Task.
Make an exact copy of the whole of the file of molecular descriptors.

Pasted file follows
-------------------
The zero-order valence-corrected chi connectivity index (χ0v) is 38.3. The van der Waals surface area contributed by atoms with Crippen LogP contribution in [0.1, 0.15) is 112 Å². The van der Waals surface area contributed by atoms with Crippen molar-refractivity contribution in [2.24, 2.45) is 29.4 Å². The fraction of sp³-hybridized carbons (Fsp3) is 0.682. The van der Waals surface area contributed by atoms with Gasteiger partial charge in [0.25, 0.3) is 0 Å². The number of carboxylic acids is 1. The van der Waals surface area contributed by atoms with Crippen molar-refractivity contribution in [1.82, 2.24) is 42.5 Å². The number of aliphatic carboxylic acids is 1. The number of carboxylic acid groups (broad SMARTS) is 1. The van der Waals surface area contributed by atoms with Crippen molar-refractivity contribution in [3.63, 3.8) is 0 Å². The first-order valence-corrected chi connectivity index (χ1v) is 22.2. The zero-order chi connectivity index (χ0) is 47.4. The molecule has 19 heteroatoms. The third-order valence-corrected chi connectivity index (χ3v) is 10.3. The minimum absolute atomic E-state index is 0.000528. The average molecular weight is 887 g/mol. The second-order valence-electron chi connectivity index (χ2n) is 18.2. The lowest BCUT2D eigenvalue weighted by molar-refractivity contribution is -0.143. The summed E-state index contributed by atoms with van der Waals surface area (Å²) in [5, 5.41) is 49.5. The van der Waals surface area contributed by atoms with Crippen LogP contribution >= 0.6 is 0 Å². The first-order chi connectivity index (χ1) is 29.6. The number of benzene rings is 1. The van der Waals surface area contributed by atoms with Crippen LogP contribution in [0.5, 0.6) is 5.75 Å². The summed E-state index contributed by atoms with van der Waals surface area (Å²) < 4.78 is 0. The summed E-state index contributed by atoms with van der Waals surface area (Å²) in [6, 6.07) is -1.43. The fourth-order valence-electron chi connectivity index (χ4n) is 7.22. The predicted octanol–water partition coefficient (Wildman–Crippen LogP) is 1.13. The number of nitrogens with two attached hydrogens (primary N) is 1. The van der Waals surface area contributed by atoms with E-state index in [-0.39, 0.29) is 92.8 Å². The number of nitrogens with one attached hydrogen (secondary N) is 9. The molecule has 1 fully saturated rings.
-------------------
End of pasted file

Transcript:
The zero-order valence-corrected chi connectivity index (χ0v) is 38.3. The van der Waals surface area contributed by atoms with Crippen LogP contribution in [0.1, 0.15) is 112 Å². The van der Waals surface area contributed by atoms with Crippen molar-refractivity contribution in [2.24, 2.45) is 29.4 Å². The fraction of sp³-hybridized carbons (Fsp3) is 0.682. The van der Waals surface area contributed by atoms with Gasteiger partial charge in [0.25, 0.3) is 0 Å². The number of carboxylic acids is 1. The van der Waals surface area contributed by atoms with Crippen molar-refractivity contribution in [1.82, 2.24) is 42.5 Å². The number of aliphatic carboxylic acids is 1. The number of carboxylic acid groups (broad SMARTS) is 1. The van der Waals surface area contributed by atoms with Crippen molar-refractivity contribution in [3.63, 3.8) is 0 Å². The first-order valence-corrected chi connectivity index (χ1v) is 22.2. The zero-order chi connectivity index (χ0) is 47.4. The molecule has 19 heteroatoms. The third-order valence-corrected chi connectivity index (χ3v) is 10.3. The minimum absolute atomic E-state index is 0.000528. The average molecular weight is 887 g/mol. The second-order valence-electron chi connectivity index (χ2n) is 18.2. The lowest BCUT2D eigenvalue weighted by molar-refractivity contribution is -0.143. The summed E-state index contributed by atoms with van der Waals surface area (Å²) in [5, 5.41) is 49.5. The van der Waals surface area contributed by atoms with Crippen LogP contribution >= 0.6 is 0 Å². The first-order chi connectivity index (χ1) is 29.6. The number of benzene rings is 1. The van der Waals surface area contributed by atoms with Crippen LogP contribution in [0.5, 0.6) is 5.75 Å². The summed E-state index contributed by atoms with van der Waals surface area (Å²) < 4.78 is 0. The summed E-state index contributed by atoms with van der Waals surface area (Å²) in [6, 6.07) is -1.43. The fourth-order valence-electron chi connectivity index (χ4n) is 7.22. The predicted octanol–water partition coefficient (Wildman–Crippen LogP) is 1.13. The number of nitrogens with two attached hydrogens (primary N) is 1. The van der Waals surface area contributed by atoms with E-state index in [-0.39, 0.29) is 92.8 Å². The number of nitrogens with one attached hydrogen (secondary N) is 9. The molecule has 1 fully saturated rings.